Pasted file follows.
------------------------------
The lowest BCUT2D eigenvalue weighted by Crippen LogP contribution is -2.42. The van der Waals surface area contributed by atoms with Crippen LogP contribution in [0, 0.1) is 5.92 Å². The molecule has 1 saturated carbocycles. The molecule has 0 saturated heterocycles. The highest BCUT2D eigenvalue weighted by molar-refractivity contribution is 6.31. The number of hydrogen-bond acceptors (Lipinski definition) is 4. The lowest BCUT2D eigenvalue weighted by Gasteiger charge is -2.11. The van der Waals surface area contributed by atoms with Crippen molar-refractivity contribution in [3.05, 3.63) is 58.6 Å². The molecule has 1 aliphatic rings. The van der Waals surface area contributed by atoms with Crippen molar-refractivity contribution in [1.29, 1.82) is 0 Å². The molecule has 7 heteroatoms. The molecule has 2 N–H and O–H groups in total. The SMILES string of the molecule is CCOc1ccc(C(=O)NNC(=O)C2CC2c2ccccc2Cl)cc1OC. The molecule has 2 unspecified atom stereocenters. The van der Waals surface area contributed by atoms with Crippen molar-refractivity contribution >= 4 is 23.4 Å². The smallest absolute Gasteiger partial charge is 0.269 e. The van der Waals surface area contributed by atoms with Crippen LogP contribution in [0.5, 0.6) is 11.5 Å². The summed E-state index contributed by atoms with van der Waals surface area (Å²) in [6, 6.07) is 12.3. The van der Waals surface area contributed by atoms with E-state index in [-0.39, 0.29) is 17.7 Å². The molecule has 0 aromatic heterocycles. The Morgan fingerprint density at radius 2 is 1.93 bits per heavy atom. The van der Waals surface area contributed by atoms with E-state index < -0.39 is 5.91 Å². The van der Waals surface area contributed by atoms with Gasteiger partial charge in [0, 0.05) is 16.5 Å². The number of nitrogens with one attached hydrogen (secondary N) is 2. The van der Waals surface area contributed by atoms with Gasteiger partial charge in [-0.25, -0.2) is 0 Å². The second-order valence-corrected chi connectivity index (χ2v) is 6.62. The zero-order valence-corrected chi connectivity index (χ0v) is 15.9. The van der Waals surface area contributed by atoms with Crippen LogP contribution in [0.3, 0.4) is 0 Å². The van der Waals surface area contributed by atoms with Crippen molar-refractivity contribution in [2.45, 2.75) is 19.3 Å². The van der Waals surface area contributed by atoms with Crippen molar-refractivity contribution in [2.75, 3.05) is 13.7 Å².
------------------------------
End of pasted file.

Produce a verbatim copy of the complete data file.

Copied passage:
The lowest BCUT2D eigenvalue weighted by Crippen LogP contribution is -2.42. The van der Waals surface area contributed by atoms with Crippen LogP contribution in [0, 0.1) is 5.92 Å². The molecule has 1 saturated carbocycles. The molecule has 0 saturated heterocycles. The highest BCUT2D eigenvalue weighted by molar-refractivity contribution is 6.31. The number of hydrogen-bond acceptors (Lipinski definition) is 4. The lowest BCUT2D eigenvalue weighted by Gasteiger charge is -2.11. The van der Waals surface area contributed by atoms with Crippen molar-refractivity contribution in [3.05, 3.63) is 58.6 Å². The molecule has 1 aliphatic rings. The van der Waals surface area contributed by atoms with Crippen molar-refractivity contribution in [1.29, 1.82) is 0 Å². The molecule has 7 heteroatoms. The molecule has 2 N–H and O–H groups in total. The SMILES string of the molecule is CCOc1ccc(C(=O)NNC(=O)C2CC2c2ccccc2Cl)cc1OC. The molecule has 2 unspecified atom stereocenters. The van der Waals surface area contributed by atoms with Crippen molar-refractivity contribution >= 4 is 23.4 Å². The smallest absolute Gasteiger partial charge is 0.269 e. The van der Waals surface area contributed by atoms with Crippen LogP contribution in [0.5, 0.6) is 11.5 Å². The summed E-state index contributed by atoms with van der Waals surface area (Å²) in [6, 6.07) is 12.3. The van der Waals surface area contributed by atoms with E-state index in [-0.39, 0.29) is 17.7 Å². The molecule has 0 aromatic heterocycles. The Morgan fingerprint density at radius 2 is 1.93 bits per heavy atom. The van der Waals surface area contributed by atoms with E-state index < -0.39 is 5.91 Å². The van der Waals surface area contributed by atoms with Gasteiger partial charge in [0, 0.05) is 16.5 Å². The number of nitrogens with one attached hydrogen (secondary N) is 2. The van der Waals surface area contributed by atoms with Gasteiger partial charge in [-0.25, -0.2) is 0 Å². The second-order valence-corrected chi connectivity index (χ2v) is 6.62. The zero-order valence-corrected chi connectivity index (χ0v) is 15.9. The van der Waals surface area contributed by atoms with Crippen LogP contribution in [0.3, 0.4) is 0 Å². The van der Waals surface area contributed by atoms with Crippen molar-refractivity contribution in [2.45, 2.75) is 19.3 Å². The van der Waals surface area contributed by atoms with Crippen molar-refractivity contribution in [2.75, 3.05) is 13.7 Å².